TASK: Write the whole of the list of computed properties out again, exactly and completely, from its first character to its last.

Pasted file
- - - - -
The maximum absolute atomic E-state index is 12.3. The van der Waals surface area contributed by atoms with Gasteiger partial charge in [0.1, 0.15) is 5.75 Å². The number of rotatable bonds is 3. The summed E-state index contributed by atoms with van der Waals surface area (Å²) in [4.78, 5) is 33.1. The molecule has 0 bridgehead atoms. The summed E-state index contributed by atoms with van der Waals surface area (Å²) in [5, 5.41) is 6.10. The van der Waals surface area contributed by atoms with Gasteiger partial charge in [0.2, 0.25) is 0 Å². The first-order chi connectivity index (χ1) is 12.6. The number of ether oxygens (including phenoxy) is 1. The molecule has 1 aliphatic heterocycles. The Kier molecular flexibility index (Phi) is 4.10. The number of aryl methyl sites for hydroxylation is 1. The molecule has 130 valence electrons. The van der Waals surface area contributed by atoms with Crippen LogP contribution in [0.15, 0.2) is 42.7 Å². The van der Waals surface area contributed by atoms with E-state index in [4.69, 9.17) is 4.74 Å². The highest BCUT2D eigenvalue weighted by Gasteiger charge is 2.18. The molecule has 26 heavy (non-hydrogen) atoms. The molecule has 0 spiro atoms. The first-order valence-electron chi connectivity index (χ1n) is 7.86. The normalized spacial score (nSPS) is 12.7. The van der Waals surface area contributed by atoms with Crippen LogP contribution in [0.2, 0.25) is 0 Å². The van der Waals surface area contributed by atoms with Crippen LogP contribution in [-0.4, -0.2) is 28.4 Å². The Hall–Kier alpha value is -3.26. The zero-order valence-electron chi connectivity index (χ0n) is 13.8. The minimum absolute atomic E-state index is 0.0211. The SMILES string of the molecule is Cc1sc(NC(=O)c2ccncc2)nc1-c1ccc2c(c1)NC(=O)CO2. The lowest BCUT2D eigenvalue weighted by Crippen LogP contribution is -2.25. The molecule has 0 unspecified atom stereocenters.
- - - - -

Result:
The maximum absolute atomic E-state index is 12.3. The van der Waals surface area contributed by atoms with Gasteiger partial charge in [0.1, 0.15) is 5.75 Å². The number of rotatable bonds is 3. The summed E-state index contributed by atoms with van der Waals surface area (Å²) in [4.78, 5) is 33.1. The molecule has 0 bridgehead atoms. The summed E-state index contributed by atoms with van der Waals surface area (Å²) in [5, 5.41) is 6.10. The van der Waals surface area contributed by atoms with Gasteiger partial charge in [0.2, 0.25) is 0 Å². The first-order chi connectivity index (χ1) is 12.6. The number of ether oxygens (including phenoxy) is 1. The molecule has 1 aliphatic heterocycles. The Kier molecular flexibility index (Phi) is 4.10. The number of aryl methyl sites for hydroxylation is 1. The molecule has 130 valence electrons. The van der Waals surface area contributed by atoms with Crippen LogP contribution in [0.15, 0.2) is 42.7 Å². The van der Waals surface area contributed by atoms with E-state index in [4.69, 9.17) is 4.74 Å². The highest BCUT2D eigenvalue weighted by Gasteiger charge is 2.18. The molecule has 26 heavy (non-hydrogen) atoms. The molecule has 0 spiro atoms. The first-order valence-electron chi connectivity index (χ1n) is 7.86. The normalized spacial score (nSPS) is 12.7. The van der Waals surface area contributed by atoms with Crippen LogP contribution in [0.2, 0.25) is 0 Å². The van der Waals surface area contributed by atoms with Crippen LogP contribution in [-0.4, -0.2) is 28.4 Å². The Hall–Kier alpha value is -3.26. The zero-order valence-electron chi connectivity index (χ0n) is 13.8. The minimum absolute atomic E-state index is 0.0211. The SMILES string of the molecule is Cc1sc(NC(=O)c2ccncc2)nc1-c1ccc2c(c1)NC(=O)CO2. The lowest BCUT2D eigenvalue weighted by Crippen LogP contribution is -2.25. The molecule has 0 unspecified atom stereocenters.